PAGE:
Absolutely. I'm the one talking to you, but she's the one who later today will call up someone who's hurting and minister to them. She's the one who will put you in the position of having a great relationship, like the one I have with Louis.
Only because it was what I was doing with my life. Around the time I met Louis, I inherited a 9-year-old stepson who attended a camp in Branson, Mo. called Kanakuk. One of the guys at the worship service there asked me to play keyboards with them. It was a three piece band with a little plastic keyboard in a gym in the middle of Missouri where the bugs are serious. And I had a musical experience there like none I'd ever had. There were 250 kids singing songs like "Trading My Sorrows." I went nuts. When I took these songs back to Louis, he said, "Wow. This is fantastic. We're going to do this. But you're now the worship leader." And I was like, "What's that, first of all? And secondly, I don't have time for this."
So I'm in charge of this ragtag band-there's a 15 year old and a 17 years old and me and a crazy irish violin player. It's Messianic music, and it's Celtic music and it's worship music. Doing that every Sunday was the encouragement to do a record. So it was basically just listening to people who were pushing me in the right direction.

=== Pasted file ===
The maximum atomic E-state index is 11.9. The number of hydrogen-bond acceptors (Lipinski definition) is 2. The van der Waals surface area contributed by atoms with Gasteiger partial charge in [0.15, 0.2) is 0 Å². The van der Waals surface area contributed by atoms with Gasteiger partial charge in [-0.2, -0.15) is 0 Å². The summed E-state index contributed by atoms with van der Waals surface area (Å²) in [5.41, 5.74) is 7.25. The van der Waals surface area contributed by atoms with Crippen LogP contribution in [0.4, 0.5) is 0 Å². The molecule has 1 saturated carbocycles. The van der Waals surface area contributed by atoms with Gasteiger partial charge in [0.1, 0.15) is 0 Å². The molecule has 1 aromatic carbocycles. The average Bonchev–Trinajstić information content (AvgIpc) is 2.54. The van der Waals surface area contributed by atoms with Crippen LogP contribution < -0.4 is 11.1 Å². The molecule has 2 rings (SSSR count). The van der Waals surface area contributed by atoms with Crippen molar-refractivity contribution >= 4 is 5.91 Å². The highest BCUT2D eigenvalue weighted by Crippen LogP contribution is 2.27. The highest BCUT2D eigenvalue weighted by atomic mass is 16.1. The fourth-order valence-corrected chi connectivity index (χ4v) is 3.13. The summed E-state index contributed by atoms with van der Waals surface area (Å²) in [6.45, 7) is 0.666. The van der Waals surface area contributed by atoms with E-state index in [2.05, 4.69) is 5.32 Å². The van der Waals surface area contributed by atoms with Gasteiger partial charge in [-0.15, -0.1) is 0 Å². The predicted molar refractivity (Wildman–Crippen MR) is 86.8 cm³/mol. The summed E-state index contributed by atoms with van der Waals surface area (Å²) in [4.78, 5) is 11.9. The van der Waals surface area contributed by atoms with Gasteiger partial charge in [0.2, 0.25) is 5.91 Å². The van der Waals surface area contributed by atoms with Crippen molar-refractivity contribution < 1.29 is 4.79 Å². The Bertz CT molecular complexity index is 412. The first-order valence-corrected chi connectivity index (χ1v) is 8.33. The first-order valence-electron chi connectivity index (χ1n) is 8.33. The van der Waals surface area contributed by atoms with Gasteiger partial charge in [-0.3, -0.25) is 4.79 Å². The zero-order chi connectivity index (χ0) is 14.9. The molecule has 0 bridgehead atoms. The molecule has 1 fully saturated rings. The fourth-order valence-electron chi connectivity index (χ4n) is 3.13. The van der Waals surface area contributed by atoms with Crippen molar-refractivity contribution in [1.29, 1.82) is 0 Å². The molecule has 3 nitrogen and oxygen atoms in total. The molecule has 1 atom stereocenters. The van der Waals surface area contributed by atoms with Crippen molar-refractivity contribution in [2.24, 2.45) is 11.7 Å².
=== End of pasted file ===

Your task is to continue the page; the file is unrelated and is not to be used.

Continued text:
I'm at a time in my life when I really just want to create stuff that's useful. People tell me, "Hey, there's a situation in my family where I used this song or I gave your album to somebody and they came to Christ." I never got that with "Live at Red Rocks." This is not about selling records, it's about affecting people.
How have your fans reacted?
Right at the beginning we heard from some people who said, if I wanted to hear about your faith I would have asked you. Some of the songs were pretty straightforward. I got a couple of emails like that. Then Cal Thomas, the newspaper columnist, called me and said, "Why are you apologizing? Just do what you do." I don't think I've ever been happier. But we have heard from some people, including Howard Stern.
Was he a fan?
I used to go on his show, but one time he was so rude to my wife that I don't do it anymore. But I still send him music.
How have Christians reacted?
There is a group of Christians who are really really judgmental. There are people who count how many Jesuses you put in a song before they'll put it on the radio.
Do you think it's getting easier in L.A. to be a faithful person?
I do. The definition is getting to be a little more broad. There are people like Patricia Heaton and I would put Conan O'Brien in Hollywood, since he's on TV. He doesn't talk about it on his show, but he's a good Catholic kid who lives a clean life. The problem for quote Christians out here is that they don't come out of the closet until they are successful. And then once someone says they are a Christian, people say, "Oh, my gosh, you're not going to do these television shows," or "I'm afraid to curse around you," or You're judging me." That's why I try to keep a sense of humor about my faith.